Between viac and finpension there is not that much of a difference, i think fp is better if you want to fine tune (create your own portfolio). As a novice, i would recommend you to chose a standard portfolio according to your risk tolerance (global 80 maybe?).
Yes you can and should invest the max amount before end of 2020 and again the max as soon as possible in 2021.

You are absolutely right! Read some more, see how you react with the up/down of your soon to be 3a portfolio. Then invest (but not with selma…).

Some stuffs to read /watch:

  • Ben Felix on youtube: watch them all and you will know more than you need! And you will kind of fall in love with Ben’s eloquence :heart_eyes:
  • The bogleheads books by T. Larimore: it is USA intended but you will learn the basics about Bogle’s strategy
  • if you want more: https://www.bogleheads.org/
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I had to Lol at the " :heart_eyes: ", I have thought a few times, “damn he brings this “dry topic” of investing & finance theory across in such an interesting, dynamic and somehow sexy-attractive way, imagine when he is flirting in such a way, I’m sure he gets all the girls/boys (acc. to what he prefers)”. (A good example of a young guy, sexy even without hair :wink: )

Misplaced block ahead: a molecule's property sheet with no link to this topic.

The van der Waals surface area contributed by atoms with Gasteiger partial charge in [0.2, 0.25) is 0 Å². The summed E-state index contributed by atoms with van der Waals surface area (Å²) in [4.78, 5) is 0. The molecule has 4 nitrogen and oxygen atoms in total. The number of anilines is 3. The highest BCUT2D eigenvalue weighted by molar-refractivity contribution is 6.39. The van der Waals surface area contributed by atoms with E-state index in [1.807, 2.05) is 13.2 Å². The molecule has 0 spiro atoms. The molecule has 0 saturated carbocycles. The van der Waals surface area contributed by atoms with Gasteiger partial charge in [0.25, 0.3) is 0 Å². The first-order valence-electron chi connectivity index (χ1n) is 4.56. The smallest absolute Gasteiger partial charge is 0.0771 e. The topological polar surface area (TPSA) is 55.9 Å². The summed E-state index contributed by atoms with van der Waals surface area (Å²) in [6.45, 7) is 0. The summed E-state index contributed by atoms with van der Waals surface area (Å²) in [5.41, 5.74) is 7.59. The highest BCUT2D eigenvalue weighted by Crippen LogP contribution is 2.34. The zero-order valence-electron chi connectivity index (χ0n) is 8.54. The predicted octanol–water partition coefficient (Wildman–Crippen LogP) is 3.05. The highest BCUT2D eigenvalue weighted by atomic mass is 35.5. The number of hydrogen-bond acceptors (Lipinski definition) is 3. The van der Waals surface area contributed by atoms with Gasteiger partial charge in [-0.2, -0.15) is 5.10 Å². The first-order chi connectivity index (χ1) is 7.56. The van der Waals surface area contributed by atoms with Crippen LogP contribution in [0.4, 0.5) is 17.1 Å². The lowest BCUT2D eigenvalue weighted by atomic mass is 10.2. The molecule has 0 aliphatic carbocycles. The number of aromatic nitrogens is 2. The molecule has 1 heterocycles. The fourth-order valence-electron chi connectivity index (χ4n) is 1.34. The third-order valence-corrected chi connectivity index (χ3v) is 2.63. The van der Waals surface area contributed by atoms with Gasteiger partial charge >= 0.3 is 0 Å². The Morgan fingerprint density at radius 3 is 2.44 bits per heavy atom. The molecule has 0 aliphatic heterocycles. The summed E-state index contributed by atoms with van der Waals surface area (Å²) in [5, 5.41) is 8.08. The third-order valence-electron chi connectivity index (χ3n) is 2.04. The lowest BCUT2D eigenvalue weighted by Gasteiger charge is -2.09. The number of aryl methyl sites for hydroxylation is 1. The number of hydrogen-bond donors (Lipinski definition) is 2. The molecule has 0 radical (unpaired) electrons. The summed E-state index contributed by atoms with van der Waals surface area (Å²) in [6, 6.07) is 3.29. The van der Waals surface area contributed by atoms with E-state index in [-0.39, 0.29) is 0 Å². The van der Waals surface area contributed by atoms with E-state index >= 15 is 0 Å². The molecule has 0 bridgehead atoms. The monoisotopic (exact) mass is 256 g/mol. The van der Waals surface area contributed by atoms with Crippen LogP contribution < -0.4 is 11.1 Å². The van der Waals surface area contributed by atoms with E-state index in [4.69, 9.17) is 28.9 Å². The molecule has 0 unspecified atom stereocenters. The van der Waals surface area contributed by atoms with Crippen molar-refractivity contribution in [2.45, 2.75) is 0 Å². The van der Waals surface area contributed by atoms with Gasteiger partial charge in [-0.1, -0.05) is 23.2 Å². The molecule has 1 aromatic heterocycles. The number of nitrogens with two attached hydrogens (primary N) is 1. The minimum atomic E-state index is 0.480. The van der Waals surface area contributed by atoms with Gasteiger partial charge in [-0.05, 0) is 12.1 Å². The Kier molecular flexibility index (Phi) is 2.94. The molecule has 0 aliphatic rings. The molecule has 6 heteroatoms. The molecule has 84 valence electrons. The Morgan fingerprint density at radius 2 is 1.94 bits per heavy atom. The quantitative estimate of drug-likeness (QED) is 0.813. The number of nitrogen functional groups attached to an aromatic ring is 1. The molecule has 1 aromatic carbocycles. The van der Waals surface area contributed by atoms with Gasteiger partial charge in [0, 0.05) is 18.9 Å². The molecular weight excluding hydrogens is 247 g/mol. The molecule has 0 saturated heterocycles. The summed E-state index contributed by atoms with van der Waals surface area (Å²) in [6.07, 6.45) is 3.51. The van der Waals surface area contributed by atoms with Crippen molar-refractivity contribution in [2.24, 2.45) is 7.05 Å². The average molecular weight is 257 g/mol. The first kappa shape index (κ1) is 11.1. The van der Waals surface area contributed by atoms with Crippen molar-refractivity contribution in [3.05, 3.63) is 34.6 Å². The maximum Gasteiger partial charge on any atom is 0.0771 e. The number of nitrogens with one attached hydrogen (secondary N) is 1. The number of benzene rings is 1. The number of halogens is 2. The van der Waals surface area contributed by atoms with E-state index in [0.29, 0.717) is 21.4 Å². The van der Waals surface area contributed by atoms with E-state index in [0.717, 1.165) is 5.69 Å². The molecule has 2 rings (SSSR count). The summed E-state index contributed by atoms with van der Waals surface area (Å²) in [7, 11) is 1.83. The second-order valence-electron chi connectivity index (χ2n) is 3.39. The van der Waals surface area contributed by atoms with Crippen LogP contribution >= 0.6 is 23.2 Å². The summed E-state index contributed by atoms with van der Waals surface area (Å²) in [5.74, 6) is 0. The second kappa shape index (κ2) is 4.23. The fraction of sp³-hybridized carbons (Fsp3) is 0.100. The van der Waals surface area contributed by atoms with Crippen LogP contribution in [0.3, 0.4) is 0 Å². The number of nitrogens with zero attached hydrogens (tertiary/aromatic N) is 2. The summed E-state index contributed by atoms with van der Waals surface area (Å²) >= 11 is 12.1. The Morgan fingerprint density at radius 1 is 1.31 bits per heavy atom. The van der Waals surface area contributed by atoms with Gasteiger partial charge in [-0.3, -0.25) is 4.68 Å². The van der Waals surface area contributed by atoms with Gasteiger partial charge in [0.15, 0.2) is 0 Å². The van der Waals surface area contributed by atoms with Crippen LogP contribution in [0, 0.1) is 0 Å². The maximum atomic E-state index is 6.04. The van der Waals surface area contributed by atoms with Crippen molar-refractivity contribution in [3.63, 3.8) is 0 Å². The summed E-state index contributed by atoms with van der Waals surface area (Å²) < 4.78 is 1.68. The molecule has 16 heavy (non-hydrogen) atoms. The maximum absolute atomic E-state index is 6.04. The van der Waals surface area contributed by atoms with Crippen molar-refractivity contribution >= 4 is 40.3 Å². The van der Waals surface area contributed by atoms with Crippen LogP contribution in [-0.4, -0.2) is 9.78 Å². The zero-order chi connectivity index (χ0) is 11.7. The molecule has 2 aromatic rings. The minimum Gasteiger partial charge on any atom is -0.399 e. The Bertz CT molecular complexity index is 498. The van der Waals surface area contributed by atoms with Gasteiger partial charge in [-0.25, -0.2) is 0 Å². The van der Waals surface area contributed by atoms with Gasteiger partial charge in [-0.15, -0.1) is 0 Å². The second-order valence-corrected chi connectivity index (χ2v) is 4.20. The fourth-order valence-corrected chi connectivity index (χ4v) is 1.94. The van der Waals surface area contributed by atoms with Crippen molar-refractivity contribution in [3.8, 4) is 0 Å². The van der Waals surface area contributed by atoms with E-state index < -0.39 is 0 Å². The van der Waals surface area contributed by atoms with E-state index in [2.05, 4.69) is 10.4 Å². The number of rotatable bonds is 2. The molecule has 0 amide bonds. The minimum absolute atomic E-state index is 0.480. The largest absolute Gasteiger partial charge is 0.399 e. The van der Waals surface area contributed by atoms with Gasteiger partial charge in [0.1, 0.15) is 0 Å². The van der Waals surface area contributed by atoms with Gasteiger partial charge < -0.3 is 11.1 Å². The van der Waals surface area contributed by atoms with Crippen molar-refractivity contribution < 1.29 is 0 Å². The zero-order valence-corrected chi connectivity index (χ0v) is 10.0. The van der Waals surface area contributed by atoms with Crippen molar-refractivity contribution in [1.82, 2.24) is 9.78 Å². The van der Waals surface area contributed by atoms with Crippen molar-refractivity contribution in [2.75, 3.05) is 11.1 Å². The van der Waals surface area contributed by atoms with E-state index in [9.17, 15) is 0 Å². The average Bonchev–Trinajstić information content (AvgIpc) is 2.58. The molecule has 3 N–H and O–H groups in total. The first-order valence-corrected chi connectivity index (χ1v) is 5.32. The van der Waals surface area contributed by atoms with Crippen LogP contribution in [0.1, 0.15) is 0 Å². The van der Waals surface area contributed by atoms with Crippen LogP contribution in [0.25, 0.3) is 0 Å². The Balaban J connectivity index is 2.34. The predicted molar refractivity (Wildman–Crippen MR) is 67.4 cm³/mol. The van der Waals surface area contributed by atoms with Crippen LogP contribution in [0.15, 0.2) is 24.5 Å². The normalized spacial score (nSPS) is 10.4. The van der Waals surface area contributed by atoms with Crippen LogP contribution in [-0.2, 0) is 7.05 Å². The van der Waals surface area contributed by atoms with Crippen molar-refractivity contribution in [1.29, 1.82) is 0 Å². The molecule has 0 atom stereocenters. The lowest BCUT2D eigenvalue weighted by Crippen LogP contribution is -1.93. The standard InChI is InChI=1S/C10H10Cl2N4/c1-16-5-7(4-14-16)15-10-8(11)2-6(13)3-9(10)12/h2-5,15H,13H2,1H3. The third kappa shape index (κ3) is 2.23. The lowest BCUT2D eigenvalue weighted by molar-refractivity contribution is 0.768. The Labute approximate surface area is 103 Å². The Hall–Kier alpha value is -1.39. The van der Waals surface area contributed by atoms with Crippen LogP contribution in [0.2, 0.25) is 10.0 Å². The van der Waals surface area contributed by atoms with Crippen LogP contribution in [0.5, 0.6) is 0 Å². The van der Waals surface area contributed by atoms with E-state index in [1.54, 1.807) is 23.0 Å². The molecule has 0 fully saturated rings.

Since you can open the account in-app immediately, you should easily be able to pay in before the end of the year.

Honestly, I’m not quite getting that. You are a project manager in IT. ETFs aren’t rocket science. EU ones are relatively strictly regulated (for personal investors), as are the well-known European brokers.

You can’t really make a great (avoidable) mistake by

  1. picking a trustworthy bank and/or broker. Could probably even be a French one, if you’re more familiar with them
  2. picking one of the UCITS ETFs available, from a reputable provider, such as iShares, Vanguard, Xtrackers, Lyxor. If you look at of the biggest in terms of volume, should be MSCI World.
  3. briefly checking costs and if Swiss tax figures are registered in ictax database.

…and just buying it. Or even set up a regular (monthly) investment plan.